Last night we completed the first half (five days) of the Afghanistan men’s national wheelchair basketball team training camp in preparation for our first international competitions in Italy. We fly out a week from today, and I’m amazed by how much the team has already progressed in such a short time.

We only had time for one day of rest/recovery following the three-day men’s national tournament, which meant a few players were out with nagging (but thankfully minor) injuries the first three days. One of those forced to miss time was Shahpoor from Maimana, one of my earliest students from my first trip back in 2009 and, at this point, the country’s top player. Shahpoor suffered what was feared at the time to be either a broken bone or torn tendon in his shooting hand in the second half of the national championship game. Everyone (not least, Shahpoor) was concerned that he’d be forced to sit out the games in Italy. Fortunately, though, it turned out to be just a sprain and, with the help of the group of expert physiotherapists at the ICRC orthopaedic centre, he was able to resume playing at full speed by the fourth day of camp. Shahpoor is a tough kid and a natural leader; his insistence on hitting the court the first second he could take the bulky wrap off his hand (and even playing in small doses before that by teaching himself to shoot left-handed) showed his natural competitive drive and had a major impact on the intensity of the team’s approach.

Image
Shahpoor from Maimana in 2009 (age 16) and today

Another thing that was noticeable after Shahpoor’s and the other injured players’ return was a palpable improvement in team unity. The first couple days went well, but there was a slight-but-noticeable separation between the players from the different provinces – nothing antagonistic, just a lack of clear understanding of how to work together with teammates who, just a couple days before, had been opponents. By the fourth day of playing and living together, though, that separation had evaporated and the team was really starting to hit its stride. They’ve been picking up complex strategies and team concepts much more quickly than I expected and, in spite of an exhausting schedule of two physically and mentally demanding practices per day, have continued to surprise me with their growth at every practice.

Image
Team unity has grown with every practice together (photo by Michael Glowacki)

Image
They may be friends and teammates now, but that doesn’t mean provincial rivals Shahpoor and Mojeeb (from Mazar) don’t still enjoy a good old fashioned physical battle when the drill calls for it (Photo by Jessica Barry/ICRC)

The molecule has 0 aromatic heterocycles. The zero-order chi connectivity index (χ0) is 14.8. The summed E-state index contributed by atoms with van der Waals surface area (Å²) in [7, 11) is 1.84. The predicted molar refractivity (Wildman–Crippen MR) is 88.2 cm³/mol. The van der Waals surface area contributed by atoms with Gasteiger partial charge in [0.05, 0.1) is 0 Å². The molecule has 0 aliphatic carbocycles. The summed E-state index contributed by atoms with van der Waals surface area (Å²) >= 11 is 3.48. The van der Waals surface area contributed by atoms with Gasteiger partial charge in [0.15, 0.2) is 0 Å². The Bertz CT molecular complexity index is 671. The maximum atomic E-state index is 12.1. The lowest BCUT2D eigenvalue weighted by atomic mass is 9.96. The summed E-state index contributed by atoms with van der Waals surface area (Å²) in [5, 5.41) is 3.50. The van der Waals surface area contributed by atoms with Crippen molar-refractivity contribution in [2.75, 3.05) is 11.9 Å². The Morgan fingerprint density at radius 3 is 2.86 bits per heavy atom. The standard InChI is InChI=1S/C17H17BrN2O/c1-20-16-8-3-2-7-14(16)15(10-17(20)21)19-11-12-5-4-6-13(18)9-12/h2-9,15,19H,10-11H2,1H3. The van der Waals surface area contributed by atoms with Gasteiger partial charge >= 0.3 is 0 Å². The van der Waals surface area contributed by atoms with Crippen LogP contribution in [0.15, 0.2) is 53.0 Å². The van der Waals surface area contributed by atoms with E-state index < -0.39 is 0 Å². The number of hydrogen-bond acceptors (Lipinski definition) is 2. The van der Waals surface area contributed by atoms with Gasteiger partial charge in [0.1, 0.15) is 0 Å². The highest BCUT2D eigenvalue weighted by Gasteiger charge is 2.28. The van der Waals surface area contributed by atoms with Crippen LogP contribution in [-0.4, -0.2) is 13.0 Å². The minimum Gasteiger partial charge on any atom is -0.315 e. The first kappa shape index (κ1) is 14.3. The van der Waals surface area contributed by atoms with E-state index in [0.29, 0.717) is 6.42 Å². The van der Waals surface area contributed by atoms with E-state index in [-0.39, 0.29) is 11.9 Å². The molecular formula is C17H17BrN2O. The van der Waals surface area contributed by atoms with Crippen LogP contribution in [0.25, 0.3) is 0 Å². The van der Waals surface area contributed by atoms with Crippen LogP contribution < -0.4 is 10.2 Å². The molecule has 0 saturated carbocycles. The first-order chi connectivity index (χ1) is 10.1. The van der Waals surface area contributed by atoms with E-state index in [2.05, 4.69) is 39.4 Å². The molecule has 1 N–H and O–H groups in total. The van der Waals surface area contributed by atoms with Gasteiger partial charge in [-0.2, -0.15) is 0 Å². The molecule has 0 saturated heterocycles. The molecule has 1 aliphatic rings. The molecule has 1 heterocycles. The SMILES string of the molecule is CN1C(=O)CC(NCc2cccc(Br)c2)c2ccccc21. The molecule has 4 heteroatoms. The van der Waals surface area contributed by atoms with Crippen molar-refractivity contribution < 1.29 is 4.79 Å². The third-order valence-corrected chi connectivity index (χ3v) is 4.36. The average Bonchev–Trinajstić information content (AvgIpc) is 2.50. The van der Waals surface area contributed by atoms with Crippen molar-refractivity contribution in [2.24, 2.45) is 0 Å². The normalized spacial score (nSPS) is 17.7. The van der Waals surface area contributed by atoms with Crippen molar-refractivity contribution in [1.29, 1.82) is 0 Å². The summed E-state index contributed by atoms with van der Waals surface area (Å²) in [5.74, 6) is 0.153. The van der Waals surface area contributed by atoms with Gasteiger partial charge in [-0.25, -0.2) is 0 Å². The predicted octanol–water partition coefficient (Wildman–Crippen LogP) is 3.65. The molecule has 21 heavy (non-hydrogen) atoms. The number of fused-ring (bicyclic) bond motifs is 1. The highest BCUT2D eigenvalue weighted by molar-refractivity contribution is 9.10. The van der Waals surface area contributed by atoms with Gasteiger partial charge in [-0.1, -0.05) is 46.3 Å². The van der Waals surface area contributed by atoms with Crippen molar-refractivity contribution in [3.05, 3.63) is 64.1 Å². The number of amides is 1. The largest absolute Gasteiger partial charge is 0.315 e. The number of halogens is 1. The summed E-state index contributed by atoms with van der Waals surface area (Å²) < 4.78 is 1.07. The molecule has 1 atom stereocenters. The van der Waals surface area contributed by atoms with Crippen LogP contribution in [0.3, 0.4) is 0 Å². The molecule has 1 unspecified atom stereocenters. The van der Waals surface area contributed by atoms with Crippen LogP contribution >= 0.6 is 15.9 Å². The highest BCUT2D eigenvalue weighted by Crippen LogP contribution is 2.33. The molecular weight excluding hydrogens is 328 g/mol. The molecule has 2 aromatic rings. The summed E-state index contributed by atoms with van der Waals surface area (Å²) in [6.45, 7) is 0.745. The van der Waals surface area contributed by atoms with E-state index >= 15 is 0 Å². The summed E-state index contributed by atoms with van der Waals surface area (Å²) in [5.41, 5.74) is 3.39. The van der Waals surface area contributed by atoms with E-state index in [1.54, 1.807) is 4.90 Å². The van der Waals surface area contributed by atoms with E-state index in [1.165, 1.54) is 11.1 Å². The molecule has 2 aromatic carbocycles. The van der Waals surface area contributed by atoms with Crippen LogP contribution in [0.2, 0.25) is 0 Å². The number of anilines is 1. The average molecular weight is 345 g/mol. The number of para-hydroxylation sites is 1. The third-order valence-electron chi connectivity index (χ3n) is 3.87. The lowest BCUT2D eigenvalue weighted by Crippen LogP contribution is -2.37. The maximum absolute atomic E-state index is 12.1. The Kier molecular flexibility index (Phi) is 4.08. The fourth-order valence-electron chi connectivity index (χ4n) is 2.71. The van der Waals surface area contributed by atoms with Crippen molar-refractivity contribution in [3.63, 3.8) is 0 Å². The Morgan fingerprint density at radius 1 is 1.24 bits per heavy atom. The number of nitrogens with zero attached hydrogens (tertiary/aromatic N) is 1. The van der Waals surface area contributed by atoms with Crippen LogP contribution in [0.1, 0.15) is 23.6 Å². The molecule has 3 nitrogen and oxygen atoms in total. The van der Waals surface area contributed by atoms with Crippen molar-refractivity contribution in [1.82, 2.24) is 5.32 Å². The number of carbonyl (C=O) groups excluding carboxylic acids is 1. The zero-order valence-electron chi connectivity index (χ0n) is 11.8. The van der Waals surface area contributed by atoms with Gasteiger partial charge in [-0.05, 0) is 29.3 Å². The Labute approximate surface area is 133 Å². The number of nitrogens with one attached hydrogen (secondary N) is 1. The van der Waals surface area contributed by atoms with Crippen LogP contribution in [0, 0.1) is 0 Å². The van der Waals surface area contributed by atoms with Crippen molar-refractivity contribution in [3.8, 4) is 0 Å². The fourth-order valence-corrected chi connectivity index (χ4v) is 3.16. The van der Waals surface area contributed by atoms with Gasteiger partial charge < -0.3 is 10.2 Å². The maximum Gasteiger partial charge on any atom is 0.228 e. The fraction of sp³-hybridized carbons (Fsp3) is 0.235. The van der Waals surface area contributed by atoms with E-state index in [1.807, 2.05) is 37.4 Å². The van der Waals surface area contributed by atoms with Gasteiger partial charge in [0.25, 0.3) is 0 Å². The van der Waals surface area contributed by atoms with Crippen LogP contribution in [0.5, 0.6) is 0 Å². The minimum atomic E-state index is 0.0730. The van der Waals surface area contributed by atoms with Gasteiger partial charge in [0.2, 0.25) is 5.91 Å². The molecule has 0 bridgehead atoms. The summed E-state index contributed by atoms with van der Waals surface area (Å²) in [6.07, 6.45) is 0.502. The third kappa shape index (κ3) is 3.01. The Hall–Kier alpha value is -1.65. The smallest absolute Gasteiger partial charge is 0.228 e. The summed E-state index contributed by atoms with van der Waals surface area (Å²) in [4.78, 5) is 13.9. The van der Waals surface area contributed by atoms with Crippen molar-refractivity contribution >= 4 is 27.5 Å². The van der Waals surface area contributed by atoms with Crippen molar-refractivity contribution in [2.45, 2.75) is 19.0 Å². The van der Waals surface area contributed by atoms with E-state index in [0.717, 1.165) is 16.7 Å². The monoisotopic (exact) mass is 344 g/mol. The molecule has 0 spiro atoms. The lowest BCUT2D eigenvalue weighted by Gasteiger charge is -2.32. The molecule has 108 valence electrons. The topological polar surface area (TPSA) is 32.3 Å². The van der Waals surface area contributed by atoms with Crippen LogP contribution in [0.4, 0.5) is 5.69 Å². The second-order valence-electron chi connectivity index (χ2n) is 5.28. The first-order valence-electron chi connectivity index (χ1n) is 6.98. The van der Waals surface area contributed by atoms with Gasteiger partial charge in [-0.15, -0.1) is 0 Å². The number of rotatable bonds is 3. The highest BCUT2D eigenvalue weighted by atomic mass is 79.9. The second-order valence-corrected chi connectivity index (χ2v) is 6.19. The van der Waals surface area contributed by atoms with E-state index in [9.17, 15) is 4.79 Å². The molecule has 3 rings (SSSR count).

Our greatest challenges in preparing for the trip to Italy are primarily mental at this point. As I told the team on the first day of camp, they are every bit as fast as any team I’ve seen and have the physical talent to compete at a high level. However, they’re working from a major experience disparity compared to the teams they’ll be playing, so learning to focus every second they’re on the court – and being able to execute newly learned skills and tactics in high-pressure environments – will be of paramount importance. It’s a challenge for them both individually and collectively. It’s also a test for me as a coach as I try to instill the ability to block out stress, distractions and fear in a group of players who didn’t grow up in competitive environments where this ability can form naturally over time – not to mention finding a way to keep them from feeling completely overwhelmed by their first time leaving the immediate geographic region where they’ve all spent their entire lives. We’re all having fun figuring it out, though. Today is the team’s one mid-camp day to rest and recover, and I can’t wait to get back on the court tomorrow to see how much further we can progress together in the coming week.

Image
Saber from Kabul (front) and teammates (L-R) Sayed Mohammad, Mojeeb, Mohammadullah, Nasrullah, and Mirwais (Photo by Michael Glowacki)

Image
Ramazan from Maimana (Photo by Michael Glowacki)

Image
Teaching with help from my assistant coach/interpreter, Malang (Photo by Michael Glowacki)

Image
Just because it’s intense doesn’t mean training camp can’t be fun. Mohammadullah from Kabul. (Photo by Michael Glowacki)

The Times of London ran a nice piece about the national tournament and upcoming trip to Italy this morning. It will be publicly available here through Friday.

 

Personal note: Condolences to the family of Chase Brink, a player for the Junior Rolling Nuggets back home who passed away yesterday after a months-long battle with complications from pneumonia. He was 15 years old. You’ll be missed, Chase.